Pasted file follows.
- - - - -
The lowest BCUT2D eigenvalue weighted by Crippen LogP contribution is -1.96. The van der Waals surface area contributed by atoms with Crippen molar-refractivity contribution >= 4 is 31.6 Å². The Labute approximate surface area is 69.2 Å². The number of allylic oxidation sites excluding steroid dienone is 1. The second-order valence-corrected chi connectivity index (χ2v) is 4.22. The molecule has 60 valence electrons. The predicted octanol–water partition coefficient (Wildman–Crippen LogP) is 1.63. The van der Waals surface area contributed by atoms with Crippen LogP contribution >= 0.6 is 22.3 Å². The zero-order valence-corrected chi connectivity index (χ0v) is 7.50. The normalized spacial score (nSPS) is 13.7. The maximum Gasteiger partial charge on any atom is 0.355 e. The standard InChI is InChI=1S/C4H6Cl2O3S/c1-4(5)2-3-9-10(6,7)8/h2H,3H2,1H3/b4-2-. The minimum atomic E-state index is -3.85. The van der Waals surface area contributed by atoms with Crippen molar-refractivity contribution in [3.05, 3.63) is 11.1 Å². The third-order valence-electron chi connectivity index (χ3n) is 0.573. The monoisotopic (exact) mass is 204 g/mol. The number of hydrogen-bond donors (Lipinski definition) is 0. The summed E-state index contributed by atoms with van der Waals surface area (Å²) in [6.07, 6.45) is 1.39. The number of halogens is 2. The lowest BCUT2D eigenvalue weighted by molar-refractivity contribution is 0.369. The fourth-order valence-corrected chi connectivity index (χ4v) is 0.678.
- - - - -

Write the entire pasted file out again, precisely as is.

The lowest BCUT2D eigenvalue weighted by Crippen LogP contribution is -1.96. The van der Waals surface area contributed by atoms with Crippen molar-refractivity contribution >= 4 is 31.6 Å². The Labute approximate surface area is 69.2 Å². The number of allylic oxidation sites excluding steroid dienone is 1. The second-order valence-corrected chi connectivity index (χ2v) is 4.22. The molecule has 60 valence electrons. The predicted octanol–water partition coefficient (Wildman–Crippen LogP) is 1.63. The van der Waals surface area contributed by atoms with Crippen LogP contribution >= 0.6 is 22.3 Å². The zero-order valence-corrected chi connectivity index (χ0v) is 7.50. The normalized spacial score (nSPS) is 13.7. The maximum Gasteiger partial charge on any atom is 0.355 e. The standard InChI is InChI=1S/C4H6Cl2O3S/c1-4(5)2-3-9-10(6,7)8/h2H,3H2,1H3/b4-2-. The minimum atomic E-state index is -3.85. The van der Waals surface area contributed by atoms with Crippen molar-refractivity contribution in [3.05, 3.63) is 11.1 Å². The third-order valence-electron chi connectivity index (χ3n) is 0.573. The monoisotopic (exact) mass is 204 g/mol. The number of hydrogen-bond donors (Lipinski definition) is 0. The summed E-state index contributed by atoms with van der Waals surface area (Å²) in [6.07, 6.45) is 1.39. The number of halogens is 2. The lowest BCUT2D eigenvalue weighted by molar-refractivity contribution is 0.369. The fourth-order valence-corrected chi connectivity index (χ4v) is 0.678.